Integrity Advisory, LLC
As a Financial Advisor at Integrity Advisory, LLC Matt Ahrens is focused on helping business professionals simplify their financial lives and find financial security as they face life's everyday challenges.
Since joining the firm in 2015 as a financial advisor, Matt has overseen the investment management and portfolio construction process for our clients. During this time, he earned the Certified Investment Management Analyst® designation which included an extensive class on portfolio design at the prestigious Wharton School of the University of Pennsylvania. Matt specializes in assisting physicians, small business owners, and young entrepreneurs who often find themselves with little time to manage their own investments.
Matt and his team help their clients track all of their investments in one centralized location and use the information to make sure they can retire when they want to and how they want to.
BS, Accounting, Washburn University
Assets Under Management:
Nope there is no limit. There is only a limit on how much you can contribute on an annual basis. That would be $5,500 ($6,500 if you're over 50), and that is subject to income limits. If you're single and make more than $63,000 in 2018 then you start to lose some of the tax benefit on a Traditional IRA. For married filing jointly that phaseout starts at $101,000.
Good luck to you,
Good question, and I can certainly understand the stress of having a large student loan. I would suggest reviewing one more resource prior to making this decision. We work with a number of physicians who graduate with significant student debt, and this is the same resource we send to them. Click here to view The College Investor.
Whenever possible I would suggest not taking an early distribution on your 401(k). Due to compounding, a distribution could put your retirement picture in worse financial shape than plugging away at the loans. Also, as mentioned previously you would pay a 10% early distribution penalty plus regular income taxes. So whatever you take out of your 401(k) you could see possibly 1/3 or more go to the IRS. I'm not sure how much you are currently contributing to your 401(k), but consider contributing just enough to get the company match and use any excess cash flow to pay down the private loans.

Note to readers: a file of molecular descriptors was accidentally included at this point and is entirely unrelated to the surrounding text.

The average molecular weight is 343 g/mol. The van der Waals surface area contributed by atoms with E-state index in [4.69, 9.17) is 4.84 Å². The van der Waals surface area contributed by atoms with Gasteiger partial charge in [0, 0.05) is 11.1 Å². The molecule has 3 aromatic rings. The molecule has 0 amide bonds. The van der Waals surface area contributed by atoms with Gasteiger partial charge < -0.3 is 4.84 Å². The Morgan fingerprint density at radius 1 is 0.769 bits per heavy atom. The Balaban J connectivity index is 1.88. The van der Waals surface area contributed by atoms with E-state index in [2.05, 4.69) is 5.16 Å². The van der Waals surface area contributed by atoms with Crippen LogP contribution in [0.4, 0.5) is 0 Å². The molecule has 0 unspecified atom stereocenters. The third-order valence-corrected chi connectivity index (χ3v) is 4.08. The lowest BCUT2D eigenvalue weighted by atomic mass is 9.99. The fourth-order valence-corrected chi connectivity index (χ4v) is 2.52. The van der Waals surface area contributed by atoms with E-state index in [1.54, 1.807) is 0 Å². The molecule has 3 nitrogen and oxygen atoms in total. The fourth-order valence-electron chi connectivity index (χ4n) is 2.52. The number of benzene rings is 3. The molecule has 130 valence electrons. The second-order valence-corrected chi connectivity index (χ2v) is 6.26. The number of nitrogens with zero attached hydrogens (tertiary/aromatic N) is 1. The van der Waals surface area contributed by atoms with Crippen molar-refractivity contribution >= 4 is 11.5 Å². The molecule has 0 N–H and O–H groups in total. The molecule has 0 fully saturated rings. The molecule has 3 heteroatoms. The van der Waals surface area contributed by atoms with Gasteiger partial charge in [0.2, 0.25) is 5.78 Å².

The resource above has links to help you understand your repayment plans, refinancing options, help with a budget, etc.
Good luck to you,
That's a great question, and one that we encounter with regularity. Almost everyone feels that this market is expensive, and is worried about the prospects of another downturn. Another downturn is inevitable, the problem is the timing. I had one client last year who refused to invest the majority of their money, because they felt the market was too expensive, and he missed out on the opportunity for great returns. My philosophy is that if your portfolio is designed correctly, then a market downturn should stretch you but not break you. Let's say your portfolio has a Beta of 0.5 versus the S&P 500. If the S&P 500 were to drop 10% then the expectation is that your portfolio should drop about 5%. If the market drops 20% then the expectation is that your portfolio would drop 10%. Determine how much of a drop in your portfolio you can handle and then start building. Remember that large drops like 2008-2009 are statistical outliers. No one can predict what the market will do, but you can design a portfolio to put odds on your side.
My suggestion for first steps would be to dollar cost average into full positions. We use TD Ameritrade, and at TD there is no transaction fee for systematic purchases. Because we may still see short-term volatility, this approach can help smooth out the entry point until your full position is realized. Start by buying maybe 10% of the total allocation amount and then set up monthly systematic purchases over the next 6 - 9 months.